Incorporating Cardiopulmonary Function Testing Into Care

July 23, 2021
Dr. Aimee Layton

A child with a heart condition is likely to undergo a range of tests to reveal abnormalities in that organ’s structure and functioning. During cardiopulmonary exercise testing (CPET), physiologists take a different approach and put the pulmonary, cardiovascular, and skeletal muscle systems to work together to assess a child’s overall aerobic fitness. “This information tells us how well the heart's pumping, how well a treatment is working, or, if they’ve been in an exercise program, how conditioned their muscles are,” says Aimee Layton, PhD, director of the Columbia’s pediatric exercise laboratory. “Then we work with the medical team to figure out how that pertains to surgical outcomes or prognosis.”

During CPET testing, lab members place a child on a treadmill or stationary bike modified to accommodate a smaller body, and fit him or her with a device to breathe into. As the child performs exercises of increasing intensity, lab equipment measures the maximum oxygen that is delivered to and extracted by their muscle cells—called peak VO2. The resulting measures of cardiorespiratory fitness and endurance provide additional insights to the diagnostic puzzle, Dr. Layton says.

Cardiologists at Columbia prescribe CPET annually or biannually for their patients who are doing well, to track any changes over time. They may also prescribe CPET to determine whether an adolescent is capable of playing a high school sport, or to assess a child who is beginning to get short of breath while playing. “It's fun working with the kids, especially on sports clearances, where we can help a child get to do what they love,” says Dr. Layton. “If they don’t pass the test, we can determine the point at which they start to have problems, and their cardiologists may use a medication to suppress the heart rate to allow them to do the activity, or they may restrict how much they can do. Sometimes we need to place temporary, pretty stringent exercise restrictions on the patient for their safety.”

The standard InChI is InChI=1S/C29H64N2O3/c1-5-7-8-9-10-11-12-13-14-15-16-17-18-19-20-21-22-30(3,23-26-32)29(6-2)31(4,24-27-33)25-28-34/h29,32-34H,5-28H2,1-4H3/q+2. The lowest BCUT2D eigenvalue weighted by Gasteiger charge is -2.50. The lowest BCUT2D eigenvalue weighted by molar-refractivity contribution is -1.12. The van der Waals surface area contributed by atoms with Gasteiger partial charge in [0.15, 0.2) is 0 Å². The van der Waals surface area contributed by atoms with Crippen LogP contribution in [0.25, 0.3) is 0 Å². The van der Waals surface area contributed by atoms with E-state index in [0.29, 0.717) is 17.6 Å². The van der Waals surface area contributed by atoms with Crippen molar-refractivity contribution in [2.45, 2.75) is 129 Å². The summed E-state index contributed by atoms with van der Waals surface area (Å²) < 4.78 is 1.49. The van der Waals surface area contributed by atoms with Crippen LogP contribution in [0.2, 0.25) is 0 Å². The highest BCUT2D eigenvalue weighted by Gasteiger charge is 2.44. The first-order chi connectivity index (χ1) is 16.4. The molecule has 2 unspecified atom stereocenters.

If a child who needs CPET is really young and has trouble using the equipment, lab members can use stress testing and estimate their peak VO2 based on how far they get in the stress test. The lab also assesses young adults with hypertension or congenital heart disease into their twenties or sometimes even early thirties.

Columbia’s pulmonology team prescribes CPET to diagnose children with lung disease or asthma; in that case Dr. Layton measures carbon dioxide output, an informative measure of overall function, and whether their airway is becoming constricted when they exercise.

While CPET is becoming standard of care at major children’s hospitals, especially for children with congenital heart defects, many pediatric cardiologists don't use the testing or don't use it as often as they could, says Dr. Layton. “It's not used much among pediatric cardiologists in the community because it's not always accessible, and there are a lot of nuances with exercise testing. If you don't do it all the time, then it's hard to have the rapport with the patient that’s needed to get consistent results.”